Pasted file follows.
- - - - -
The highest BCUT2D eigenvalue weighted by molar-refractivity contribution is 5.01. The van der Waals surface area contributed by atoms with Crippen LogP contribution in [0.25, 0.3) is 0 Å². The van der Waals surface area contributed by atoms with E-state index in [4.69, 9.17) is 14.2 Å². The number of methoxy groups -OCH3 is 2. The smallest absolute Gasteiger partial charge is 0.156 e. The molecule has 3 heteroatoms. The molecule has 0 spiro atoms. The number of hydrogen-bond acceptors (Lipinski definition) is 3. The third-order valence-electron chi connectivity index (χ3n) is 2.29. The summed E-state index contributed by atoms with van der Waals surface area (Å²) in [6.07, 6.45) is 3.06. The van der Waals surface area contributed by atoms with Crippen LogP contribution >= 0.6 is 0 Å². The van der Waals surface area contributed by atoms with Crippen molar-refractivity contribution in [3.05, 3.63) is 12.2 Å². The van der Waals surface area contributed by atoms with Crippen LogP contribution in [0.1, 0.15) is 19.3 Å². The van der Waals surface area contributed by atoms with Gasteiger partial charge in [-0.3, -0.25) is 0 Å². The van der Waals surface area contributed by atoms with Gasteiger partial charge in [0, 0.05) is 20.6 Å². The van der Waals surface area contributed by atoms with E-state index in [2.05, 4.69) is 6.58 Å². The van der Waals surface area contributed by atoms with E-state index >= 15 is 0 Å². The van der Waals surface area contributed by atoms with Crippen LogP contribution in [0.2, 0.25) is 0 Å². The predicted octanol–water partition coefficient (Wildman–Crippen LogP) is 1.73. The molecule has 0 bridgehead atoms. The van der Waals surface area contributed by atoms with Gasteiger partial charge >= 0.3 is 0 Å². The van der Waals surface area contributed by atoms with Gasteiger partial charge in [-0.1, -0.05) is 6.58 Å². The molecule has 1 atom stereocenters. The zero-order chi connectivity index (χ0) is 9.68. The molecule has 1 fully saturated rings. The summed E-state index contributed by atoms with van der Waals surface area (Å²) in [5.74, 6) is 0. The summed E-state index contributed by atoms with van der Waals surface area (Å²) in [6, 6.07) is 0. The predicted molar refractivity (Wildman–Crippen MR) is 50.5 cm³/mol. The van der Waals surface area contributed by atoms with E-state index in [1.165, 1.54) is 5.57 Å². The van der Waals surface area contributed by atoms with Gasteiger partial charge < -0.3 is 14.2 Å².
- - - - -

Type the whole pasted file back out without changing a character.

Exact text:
The highest BCUT2D eigenvalue weighted by molar-refractivity contribution is 5.01. The van der Waals surface area contributed by atoms with Crippen LogP contribution in [0.25, 0.3) is 0 Å². The van der Waals surface area contributed by atoms with E-state index in [4.69, 9.17) is 14.2 Å². The number of methoxy groups -OCH3 is 2. The smallest absolute Gasteiger partial charge is 0.156 e. The molecule has 3 heteroatoms. The molecule has 0 spiro atoms. The number of hydrogen-bond acceptors (Lipinski definition) is 3. The third-order valence-electron chi connectivity index (χ3n) is 2.29. The summed E-state index contributed by atoms with van der Waals surface area (Å²) in [6.07, 6.45) is 3.06. The van der Waals surface area contributed by atoms with Crippen LogP contribution >= 0.6 is 0 Å². The van der Waals surface area contributed by atoms with Crippen molar-refractivity contribution in [3.05, 3.63) is 12.2 Å². The van der Waals surface area contributed by atoms with Crippen LogP contribution in [0.1, 0.15) is 19.3 Å². The van der Waals surface area contributed by atoms with Gasteiger partial charge in [-0.3, -0.25) is 0 Å². The van der Waals surface area contributed by atoms with Gasteiger partial charge in [0, 0.05) is 20.6 Å². The van der Waals surface area contributed by atoms with E-state index in [2.05, 4.69) is 6.58 Å². The van der Waals surface area contributed by atoms with E-state index >= 15 is 0 Å². The van der Waals surface area contributed by atoms with Crippen LogP contribution in [0.2, 0.25) is 0 Å². The predicted octanol–water partition coefficient (Wildman–Crippen LogP) is 1.73. The molecule has 0 bridgehead atoms. The van der Waals surface area contributed by atoms with Gasteiger partial charge >= 0.3 is 0 Å². The van der Waals surface area contributed by atoms with Gasteiger partial charge in [-0.1, -0.05) is 6.58 Å². The molecule has 1 atom stereocenters. The zero-order chi connectivity index (χ0) is 9.68. The molecule has 1 fully saturated rings. The summed E-state index contributed by atoms with van der Waals surface area (Å²) in [5.74, 6) is 0. The summed E-state index contributed by atoms with van der Waals surface area (Å²) in [6, 6.07) is 0. The predicted molar refractivity (Wildman–Crippen MR) is 50.5 cm³/mol. The van der Waals surface area contributed by atoms with E-state index in [1.165, 1.54) is 5.57 Å². The van der Waals surface area contributed by atoms with Gasteiger partial charge < -0.3 is 14.2 Å².